Five days after my last post, I can proudly say that I have tamed at least one of the many tigers that make me lean back every day. I no longer think that selling is akin to begging for money and my intellectual capacities (already beaten by age and child rearing) haven’t been diminished by spending 42 hours arranging scarves and bags and blouses and suggesting people a more flattering color for their complexion. Contrary to what I previously assumed, I actually had a lot of fun, met a whole bunch of new people and ended up refurbishing my own summer wardrobe. The Lawless guru might even be right.
Unexpectedly, I learnt something about shopping. I’ll call it Psychopathology of Shopping.
1) Thin women are the most difficult clients. They basically look good with anything and don’t feel the same compulsion to shop that pushes the average woman to walk miles to find the special item that will make her image in the mirror match the image in her dreams. I had thin ladies walking in, trying EVERYTHING twice, ask a thousand questions on colors, texture, composition…just to walk away empty handed 45 minutes later.
2) Single, pretty girls under 30 and in their late 30s are the best buyers, for different reasons. The armada of young, post-graduate, first-job-but-still-leaving-at-the-parents’ girls came in on the first night of the sale. They tended to go for the most beautiful pieces, without looking too much at the price tag (who cares, after all? They don’t have mortgages and pensions to pay yet and most of their first salaries will be devoted to shopping and vacationing), try it on without questions, quickly pay and go on partying with their friends, the new scarf already hanging from their smooth necks.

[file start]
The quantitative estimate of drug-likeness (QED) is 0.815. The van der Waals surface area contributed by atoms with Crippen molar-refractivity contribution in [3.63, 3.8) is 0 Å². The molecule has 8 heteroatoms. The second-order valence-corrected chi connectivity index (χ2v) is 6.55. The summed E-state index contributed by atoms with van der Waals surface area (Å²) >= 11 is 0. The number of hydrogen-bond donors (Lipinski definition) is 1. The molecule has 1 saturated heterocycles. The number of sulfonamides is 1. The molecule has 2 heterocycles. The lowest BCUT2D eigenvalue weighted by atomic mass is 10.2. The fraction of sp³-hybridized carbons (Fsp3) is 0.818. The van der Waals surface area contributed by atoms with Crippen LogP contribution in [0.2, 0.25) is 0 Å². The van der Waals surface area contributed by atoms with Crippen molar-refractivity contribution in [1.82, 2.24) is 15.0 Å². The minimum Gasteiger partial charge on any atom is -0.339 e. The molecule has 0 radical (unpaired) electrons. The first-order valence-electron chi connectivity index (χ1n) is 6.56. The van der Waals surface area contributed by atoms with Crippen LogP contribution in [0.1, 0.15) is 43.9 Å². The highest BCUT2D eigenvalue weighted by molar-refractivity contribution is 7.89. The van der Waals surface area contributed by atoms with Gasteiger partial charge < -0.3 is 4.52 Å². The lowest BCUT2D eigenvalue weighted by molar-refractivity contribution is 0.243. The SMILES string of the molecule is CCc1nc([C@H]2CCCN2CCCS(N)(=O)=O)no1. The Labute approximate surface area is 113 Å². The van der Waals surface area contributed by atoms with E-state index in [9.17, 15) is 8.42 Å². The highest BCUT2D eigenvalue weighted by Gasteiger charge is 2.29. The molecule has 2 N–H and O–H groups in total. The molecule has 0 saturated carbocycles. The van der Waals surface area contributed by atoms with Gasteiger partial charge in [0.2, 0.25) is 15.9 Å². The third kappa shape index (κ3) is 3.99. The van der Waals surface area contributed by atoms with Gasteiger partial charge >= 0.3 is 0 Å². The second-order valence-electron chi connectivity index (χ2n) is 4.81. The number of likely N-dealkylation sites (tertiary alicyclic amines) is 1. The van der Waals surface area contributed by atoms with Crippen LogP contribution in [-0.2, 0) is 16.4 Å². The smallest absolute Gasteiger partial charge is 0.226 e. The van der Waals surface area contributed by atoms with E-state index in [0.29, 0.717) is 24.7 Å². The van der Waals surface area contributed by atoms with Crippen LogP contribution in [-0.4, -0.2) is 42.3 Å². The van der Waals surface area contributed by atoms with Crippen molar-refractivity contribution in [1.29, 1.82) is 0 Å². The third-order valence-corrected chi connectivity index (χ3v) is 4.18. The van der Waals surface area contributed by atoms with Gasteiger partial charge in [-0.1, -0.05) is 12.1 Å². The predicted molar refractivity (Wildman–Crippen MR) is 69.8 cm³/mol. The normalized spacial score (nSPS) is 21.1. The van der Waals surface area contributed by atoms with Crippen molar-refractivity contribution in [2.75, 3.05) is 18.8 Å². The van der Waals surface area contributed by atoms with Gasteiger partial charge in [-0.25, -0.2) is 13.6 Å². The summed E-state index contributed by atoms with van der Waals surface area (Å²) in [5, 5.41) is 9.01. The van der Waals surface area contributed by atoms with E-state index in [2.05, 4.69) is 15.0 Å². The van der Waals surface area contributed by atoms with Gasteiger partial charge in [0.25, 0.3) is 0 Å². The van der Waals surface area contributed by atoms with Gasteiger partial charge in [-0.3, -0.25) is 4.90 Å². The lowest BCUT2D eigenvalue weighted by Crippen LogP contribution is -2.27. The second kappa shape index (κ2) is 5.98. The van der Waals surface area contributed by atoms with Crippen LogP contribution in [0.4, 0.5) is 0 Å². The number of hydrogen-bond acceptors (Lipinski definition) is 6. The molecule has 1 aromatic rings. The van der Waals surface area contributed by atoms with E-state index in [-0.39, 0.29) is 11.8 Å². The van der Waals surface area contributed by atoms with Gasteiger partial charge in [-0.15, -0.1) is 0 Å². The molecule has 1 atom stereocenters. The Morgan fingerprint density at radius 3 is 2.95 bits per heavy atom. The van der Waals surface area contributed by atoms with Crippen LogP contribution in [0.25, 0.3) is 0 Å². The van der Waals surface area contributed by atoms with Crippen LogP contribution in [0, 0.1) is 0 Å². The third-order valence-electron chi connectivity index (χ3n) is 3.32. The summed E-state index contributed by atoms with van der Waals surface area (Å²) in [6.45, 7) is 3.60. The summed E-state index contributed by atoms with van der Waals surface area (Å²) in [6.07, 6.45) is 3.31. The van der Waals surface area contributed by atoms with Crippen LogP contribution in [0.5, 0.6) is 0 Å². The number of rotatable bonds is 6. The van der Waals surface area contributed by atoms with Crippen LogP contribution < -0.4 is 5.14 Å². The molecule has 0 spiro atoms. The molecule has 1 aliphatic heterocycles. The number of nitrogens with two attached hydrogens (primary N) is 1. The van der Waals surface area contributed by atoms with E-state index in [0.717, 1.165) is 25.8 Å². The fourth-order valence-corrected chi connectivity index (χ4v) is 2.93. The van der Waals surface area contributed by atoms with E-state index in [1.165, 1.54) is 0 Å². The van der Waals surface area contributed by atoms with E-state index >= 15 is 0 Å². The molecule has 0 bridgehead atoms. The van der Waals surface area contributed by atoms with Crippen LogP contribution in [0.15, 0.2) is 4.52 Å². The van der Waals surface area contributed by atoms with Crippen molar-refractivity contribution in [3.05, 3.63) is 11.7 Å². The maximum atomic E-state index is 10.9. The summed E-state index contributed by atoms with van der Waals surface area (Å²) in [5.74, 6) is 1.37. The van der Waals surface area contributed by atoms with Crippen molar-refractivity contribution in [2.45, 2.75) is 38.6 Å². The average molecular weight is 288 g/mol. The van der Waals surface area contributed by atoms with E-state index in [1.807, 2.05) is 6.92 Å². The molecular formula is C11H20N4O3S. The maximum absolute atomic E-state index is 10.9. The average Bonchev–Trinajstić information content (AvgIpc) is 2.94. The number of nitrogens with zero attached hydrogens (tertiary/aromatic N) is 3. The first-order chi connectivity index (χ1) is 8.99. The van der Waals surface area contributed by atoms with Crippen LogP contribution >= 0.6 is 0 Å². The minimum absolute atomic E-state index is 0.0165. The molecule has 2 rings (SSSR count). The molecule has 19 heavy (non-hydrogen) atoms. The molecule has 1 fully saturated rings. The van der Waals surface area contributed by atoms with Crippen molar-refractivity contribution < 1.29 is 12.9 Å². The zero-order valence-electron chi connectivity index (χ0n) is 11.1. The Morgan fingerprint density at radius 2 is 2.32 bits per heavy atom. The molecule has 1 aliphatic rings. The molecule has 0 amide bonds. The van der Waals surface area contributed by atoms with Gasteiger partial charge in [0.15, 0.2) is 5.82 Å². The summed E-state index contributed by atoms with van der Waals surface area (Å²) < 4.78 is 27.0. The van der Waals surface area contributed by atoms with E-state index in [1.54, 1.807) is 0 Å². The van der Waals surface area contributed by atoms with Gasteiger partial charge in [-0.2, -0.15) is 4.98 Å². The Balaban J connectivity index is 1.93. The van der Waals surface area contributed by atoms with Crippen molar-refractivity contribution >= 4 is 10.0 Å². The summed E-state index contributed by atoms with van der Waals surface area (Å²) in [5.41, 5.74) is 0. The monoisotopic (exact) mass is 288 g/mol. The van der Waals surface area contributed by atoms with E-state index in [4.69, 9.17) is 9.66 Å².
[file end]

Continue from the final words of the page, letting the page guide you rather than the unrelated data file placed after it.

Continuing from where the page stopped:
The older single ladies were the funniest: they would rush in just after work, re-apply make up in front of the mirror before going out for dinner and drinks, try on quickly a couple of things, talk excitedly about their upcoming holidays, negotiate the price, end up buying something that wasn’t necessarily what they initially wanted but that flattered them enough to promise a good summer AND matched their budget at the same time.
3) The fashion bug doesn’t go away with age. Women well into their 60s and 70s were the most curious buyers. They wanted to know everything about the story of the clothes, they had the time to talk and drink tea, and mostly looked really stylish. I felt enormously relieved: my personal nightmare of becoming a grey, old lady surrounded by animals in a camphor smelling house has no need to exist. I will probably keep on wearing bright colors and having coffee with my 70 years old girlfriends.
4) A shopaholic in recovery will tell you she will be back. She most likely won’t. She just controlled her impulse to take everything home, leaving you a third of her monthly salary. I had the greatest sympathy for this category, having used shopping as a chemical-free mood lifter for some years earlier on.
Lesson learned: doing something scary everyday is a very realistic medicine for the soul.